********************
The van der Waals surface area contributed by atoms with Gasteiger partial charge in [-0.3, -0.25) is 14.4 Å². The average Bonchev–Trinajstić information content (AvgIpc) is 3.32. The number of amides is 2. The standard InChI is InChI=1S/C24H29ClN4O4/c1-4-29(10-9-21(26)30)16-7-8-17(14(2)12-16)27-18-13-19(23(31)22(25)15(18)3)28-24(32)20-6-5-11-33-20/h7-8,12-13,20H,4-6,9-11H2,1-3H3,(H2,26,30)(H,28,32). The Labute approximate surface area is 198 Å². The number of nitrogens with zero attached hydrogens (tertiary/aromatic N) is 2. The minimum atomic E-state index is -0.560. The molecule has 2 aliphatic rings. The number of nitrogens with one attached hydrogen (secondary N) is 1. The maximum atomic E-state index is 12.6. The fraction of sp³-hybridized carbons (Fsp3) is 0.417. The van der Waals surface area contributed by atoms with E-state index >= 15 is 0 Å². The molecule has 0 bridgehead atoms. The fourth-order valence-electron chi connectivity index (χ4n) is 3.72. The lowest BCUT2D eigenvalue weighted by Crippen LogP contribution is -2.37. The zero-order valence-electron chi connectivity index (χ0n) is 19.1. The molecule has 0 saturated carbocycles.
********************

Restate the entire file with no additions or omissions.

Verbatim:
The van der Waals surface area contributed by atoms with Gasteiger partial charge in [-0.3, -0.25) is 14.4 Å². The average Bonchev–Trinajstić information content (AvgIpc) is 3.32. The number of amides is 2. The standard InChI is InChI=1S/C24H29ClN4O4/c1-4-29(10-9-21(26)30)16-7-8-17(14(2)12-16)27-18-13-19(23(31)22(25)15(18)3)28-24(32)20-6-5-11-33-20/h7-8,12-13,20H,4-6,9-11H2,1-3H3,(H2,26,30)(H,28,32). The Labute approximate surface area is 198 Å². The number of nitrogens with zero attached hydrogens (tertiary/aromatic N) is 2. The minimum atomic E-state index is -0.560. The molecule has 2 aliphatic rings. The number of nitrogens with one attached hydrogen (secondary N) is 1. The maximum atomic E-state index is 12.6. The fraction of sp³-hybridized carbons (Fsp3) is 0.417. The van der Waals surface area contributed by atoms with E-state index >= 15 is 0 Å². The molecule has 0 bridgehead atoms. The fourth-order valence-electron chi connectivity index (χ4n) is 3.72. The lowest BCUT2D eigenvalue weighted by Crippen LogP contribution is -2.37. The zero-order valence-electron chi connectivity index (χ0n) is 19.1. The molecule has 0 saturated carbocycles.